There are technical issues that need to be resolved.

FAINE:

Will you rule out succumbing to this particular campaign?

TREASURER:

Jon, we’re committed to our policy, that’s what I’m saying. That’s what we’ll stick to, and we’ll stick to it for this reason. We’ll stick to it because - let’s take the issue of the $500,000 non-concessional cap, which has had the most attention to it. The average contribution of all those who make non-concessional contributions - so for the purpose of listeners if you’re not familiar with the superannuation system, that can be fairly complicated – that is the contributions you put in after your superannuation guarantee levy and after your concessional contribution. So only a quarter of people in the superannuation system actually make these contributions.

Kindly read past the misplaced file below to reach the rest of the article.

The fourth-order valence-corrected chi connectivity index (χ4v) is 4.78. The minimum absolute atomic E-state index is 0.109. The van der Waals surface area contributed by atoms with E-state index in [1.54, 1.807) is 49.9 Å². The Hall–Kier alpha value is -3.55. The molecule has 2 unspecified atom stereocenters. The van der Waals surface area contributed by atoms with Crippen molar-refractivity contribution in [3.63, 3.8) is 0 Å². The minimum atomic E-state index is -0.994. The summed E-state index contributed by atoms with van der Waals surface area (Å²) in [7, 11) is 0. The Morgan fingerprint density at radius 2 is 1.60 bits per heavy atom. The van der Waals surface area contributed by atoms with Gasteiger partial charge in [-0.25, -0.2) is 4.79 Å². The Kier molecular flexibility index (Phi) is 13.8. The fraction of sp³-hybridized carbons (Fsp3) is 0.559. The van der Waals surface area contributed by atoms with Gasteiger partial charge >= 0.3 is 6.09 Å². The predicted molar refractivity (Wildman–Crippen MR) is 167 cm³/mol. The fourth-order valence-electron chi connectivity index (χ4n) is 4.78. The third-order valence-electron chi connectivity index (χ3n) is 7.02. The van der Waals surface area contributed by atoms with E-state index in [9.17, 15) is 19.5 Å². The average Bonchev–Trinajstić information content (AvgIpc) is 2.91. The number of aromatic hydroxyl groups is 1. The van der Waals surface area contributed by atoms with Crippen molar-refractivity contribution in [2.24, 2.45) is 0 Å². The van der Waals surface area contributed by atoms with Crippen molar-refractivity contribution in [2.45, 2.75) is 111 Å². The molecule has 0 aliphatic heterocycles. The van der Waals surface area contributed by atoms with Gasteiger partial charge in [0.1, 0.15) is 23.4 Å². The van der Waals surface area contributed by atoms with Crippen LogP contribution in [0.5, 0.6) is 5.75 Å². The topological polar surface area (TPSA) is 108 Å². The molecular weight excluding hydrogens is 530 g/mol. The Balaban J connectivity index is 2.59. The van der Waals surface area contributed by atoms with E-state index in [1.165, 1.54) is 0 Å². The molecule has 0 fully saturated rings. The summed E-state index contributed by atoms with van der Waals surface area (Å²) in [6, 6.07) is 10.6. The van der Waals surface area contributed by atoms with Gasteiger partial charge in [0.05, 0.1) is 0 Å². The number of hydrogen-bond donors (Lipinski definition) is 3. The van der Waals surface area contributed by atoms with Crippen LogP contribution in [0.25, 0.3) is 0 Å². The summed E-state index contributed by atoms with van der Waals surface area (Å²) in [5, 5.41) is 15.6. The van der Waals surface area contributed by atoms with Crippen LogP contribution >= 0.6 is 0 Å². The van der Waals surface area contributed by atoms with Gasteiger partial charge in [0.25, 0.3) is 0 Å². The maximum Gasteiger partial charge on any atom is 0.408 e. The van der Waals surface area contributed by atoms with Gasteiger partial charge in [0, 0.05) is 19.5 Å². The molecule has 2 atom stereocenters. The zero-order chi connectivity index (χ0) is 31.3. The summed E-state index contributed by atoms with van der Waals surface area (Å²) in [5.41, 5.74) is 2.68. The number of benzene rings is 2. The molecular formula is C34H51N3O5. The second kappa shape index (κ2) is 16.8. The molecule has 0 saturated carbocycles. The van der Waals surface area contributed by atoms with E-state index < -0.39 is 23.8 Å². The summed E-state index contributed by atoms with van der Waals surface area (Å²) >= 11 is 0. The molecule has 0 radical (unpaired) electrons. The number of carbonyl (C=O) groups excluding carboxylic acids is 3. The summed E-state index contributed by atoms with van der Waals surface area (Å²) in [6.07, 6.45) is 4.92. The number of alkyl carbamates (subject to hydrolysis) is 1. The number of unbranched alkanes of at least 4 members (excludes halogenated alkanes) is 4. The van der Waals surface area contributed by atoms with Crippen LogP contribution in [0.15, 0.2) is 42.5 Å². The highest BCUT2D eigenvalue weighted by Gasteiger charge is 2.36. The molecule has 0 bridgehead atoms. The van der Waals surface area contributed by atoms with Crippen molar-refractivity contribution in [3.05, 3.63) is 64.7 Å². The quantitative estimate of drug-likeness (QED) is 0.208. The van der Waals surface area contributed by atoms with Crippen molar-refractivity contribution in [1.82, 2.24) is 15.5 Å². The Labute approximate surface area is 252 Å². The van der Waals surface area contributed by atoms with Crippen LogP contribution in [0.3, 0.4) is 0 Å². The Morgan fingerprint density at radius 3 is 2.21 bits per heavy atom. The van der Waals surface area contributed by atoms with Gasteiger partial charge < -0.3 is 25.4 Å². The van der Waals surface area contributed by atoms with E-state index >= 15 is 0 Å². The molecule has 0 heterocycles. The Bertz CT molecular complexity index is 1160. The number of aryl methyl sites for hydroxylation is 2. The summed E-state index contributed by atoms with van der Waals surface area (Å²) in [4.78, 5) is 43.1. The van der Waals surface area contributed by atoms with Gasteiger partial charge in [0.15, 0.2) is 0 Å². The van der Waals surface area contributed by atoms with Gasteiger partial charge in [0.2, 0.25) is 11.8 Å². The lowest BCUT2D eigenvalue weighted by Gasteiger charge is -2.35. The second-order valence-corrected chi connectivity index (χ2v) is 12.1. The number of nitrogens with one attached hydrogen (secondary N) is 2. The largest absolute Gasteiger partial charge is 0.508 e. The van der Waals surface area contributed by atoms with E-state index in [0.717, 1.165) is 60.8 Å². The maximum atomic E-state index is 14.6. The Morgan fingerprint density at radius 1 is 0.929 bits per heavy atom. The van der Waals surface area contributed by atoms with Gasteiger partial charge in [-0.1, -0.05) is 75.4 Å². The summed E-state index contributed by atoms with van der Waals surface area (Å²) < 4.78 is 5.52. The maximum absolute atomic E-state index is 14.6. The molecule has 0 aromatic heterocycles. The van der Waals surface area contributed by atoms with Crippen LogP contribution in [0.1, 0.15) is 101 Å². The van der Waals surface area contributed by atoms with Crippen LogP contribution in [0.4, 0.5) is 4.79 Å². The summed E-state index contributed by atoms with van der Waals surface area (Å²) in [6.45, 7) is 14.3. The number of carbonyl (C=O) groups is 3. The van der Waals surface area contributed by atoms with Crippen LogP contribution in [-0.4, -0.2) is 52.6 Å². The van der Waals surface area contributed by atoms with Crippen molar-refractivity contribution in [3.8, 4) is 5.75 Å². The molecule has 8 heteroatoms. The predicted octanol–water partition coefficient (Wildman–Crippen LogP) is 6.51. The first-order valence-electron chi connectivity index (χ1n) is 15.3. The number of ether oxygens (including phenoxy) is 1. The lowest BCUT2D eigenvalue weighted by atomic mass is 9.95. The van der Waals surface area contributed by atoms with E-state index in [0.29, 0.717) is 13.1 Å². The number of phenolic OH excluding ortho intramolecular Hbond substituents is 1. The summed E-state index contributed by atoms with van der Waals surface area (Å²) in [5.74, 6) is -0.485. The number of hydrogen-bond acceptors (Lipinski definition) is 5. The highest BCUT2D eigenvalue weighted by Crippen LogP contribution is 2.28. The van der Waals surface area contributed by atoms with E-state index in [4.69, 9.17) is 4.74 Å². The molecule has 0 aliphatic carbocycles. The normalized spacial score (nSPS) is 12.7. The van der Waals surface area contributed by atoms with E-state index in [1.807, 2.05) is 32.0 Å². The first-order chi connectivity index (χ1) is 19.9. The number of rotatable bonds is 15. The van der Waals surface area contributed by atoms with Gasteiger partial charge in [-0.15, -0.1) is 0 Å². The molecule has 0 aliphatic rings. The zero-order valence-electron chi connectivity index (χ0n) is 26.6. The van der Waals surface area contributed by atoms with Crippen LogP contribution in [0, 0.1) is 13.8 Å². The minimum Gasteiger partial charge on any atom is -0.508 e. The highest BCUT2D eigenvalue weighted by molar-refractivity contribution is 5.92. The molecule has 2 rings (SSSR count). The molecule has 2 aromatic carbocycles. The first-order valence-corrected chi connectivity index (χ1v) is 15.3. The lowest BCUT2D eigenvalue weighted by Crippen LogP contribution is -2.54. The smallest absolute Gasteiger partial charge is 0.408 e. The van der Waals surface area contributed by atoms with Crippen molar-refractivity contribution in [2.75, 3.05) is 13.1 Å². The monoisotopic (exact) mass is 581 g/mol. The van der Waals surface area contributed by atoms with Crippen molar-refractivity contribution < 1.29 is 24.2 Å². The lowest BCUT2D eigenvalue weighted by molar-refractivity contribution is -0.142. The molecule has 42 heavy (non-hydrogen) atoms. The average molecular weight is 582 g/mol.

FAINE:

Not enough for some people.

TREASURER:

Over the last eight years, I think it is, the average contribution of those people who have put in after tax contributions is $41,000. So $460,000 still left to go…

FAINE:

But there are some very influential and noisy people who want to be able to accumulate millions in a tax-free system.

TREASURER:

Those who have already put $500,000 in, their average contribution is $700,000 already and their super balance average is $2 million.

FAINE:

Are they out of touch?

TREASURER:

Look, I can’t see the argument which says, in this environment, for making the system sustainable, and in this environment where we’re having to make changes across the board on the Budget, how you can run an argument which says that you’ve already put $700,000 in, you already have a super balance of $2 million, we should allow another $500,000 on top of that.